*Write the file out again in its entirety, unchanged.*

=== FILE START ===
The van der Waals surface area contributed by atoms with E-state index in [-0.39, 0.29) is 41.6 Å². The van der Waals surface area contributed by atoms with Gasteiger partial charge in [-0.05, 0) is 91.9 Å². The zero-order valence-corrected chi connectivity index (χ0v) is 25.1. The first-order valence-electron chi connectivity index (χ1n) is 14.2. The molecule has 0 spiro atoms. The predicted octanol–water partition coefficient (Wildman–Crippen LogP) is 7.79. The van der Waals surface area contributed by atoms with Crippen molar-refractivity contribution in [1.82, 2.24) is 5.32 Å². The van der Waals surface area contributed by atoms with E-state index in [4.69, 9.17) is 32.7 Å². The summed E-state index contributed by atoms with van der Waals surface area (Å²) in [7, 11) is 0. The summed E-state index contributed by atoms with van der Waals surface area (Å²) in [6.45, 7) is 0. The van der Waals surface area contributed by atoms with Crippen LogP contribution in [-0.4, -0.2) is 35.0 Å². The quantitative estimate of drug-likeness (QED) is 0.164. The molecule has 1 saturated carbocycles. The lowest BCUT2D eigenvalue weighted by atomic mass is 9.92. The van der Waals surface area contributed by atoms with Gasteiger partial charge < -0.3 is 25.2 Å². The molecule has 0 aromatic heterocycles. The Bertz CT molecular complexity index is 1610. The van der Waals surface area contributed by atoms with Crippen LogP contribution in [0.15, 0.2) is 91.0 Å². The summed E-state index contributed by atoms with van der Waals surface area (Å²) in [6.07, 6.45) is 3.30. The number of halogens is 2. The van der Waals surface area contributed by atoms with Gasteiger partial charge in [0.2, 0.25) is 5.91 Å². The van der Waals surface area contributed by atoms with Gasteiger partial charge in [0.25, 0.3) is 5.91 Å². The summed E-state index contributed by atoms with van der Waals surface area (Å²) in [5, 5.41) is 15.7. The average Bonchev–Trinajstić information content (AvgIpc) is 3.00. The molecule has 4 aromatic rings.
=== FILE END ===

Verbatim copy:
The van der Waals surface area contributed by atoms with E-state index in [-0.39, 0.29) is 41.6 Å². The van der Waals surface area contributed by atoms with Gasteiger partial charge in [-0.05, 0) is 91.9 Å². The zero-order valence-corrected chi connectivity index (χ0v) is 25.1. The first-order valence-electron chi connectivity index (χ1n) is 14.2. The molecule has 0 spiro atoms. The predicted octanol–water partition coefficient (Wildman–Crippen LogP) is 7.79. The van der Waals surface area contributed by atoms with Crippen molar-refractivity contribution in [1.82, 2.24) is 5.32 Å². The van der Waals surface area contributed by atoms with E-state index in [4.69, 9.17) is 32.7 Å². The summed E-state index contributed by atoms with van der Waals surface area (Å²) in [7, 11) is 0. The summed E-state index contributed by atoms with van der Waals surface area (Å²) in [6.45, 7) is 0. The van der Waals surface area contributed by atoms with Crippen LogP contribution in [-0.4, -0.2) is 35.0 Å². The quantitative estimate of drug-likeness (QED) is 0.164. The molecule has 1 saturated carbocycles. The lowest BCUT2D eigenvalue weighted by atomic mass is 9.92. The van der Waals surface area contributed by atoms with Gasteiger partial charge < -0.3 is 25.2 Å². The molecule has 0 aromatic heterocycles. The Bertz CT molecular complexity index is 1610. The van der Waals surface area contributed by atoms with Crippen LogP contribution in [0.15, 0.2) is 91.0 Å². The summed E-state index contributed by atoms with van der Waals surface area (Å²) in [6.07, 6.45) is 3.30. The number of halogens is 2. The van der Waals surface area contributed by atoms with Gasteiger partial charge in [0.2, 0.25) is 5.91 Å². The van der Waals surface area contributed by atoms with Gasteiger partial charge in [0.25, 0.3) is 5.91 Å². The summed E-state index contributed by atoms with van der Waals surface area (Å²) in [5, 5.41) is 15.7. The average Bonchev–Trinajstić information content (AvgIpc) is 3.00. The molecule has 4 aromatic rings.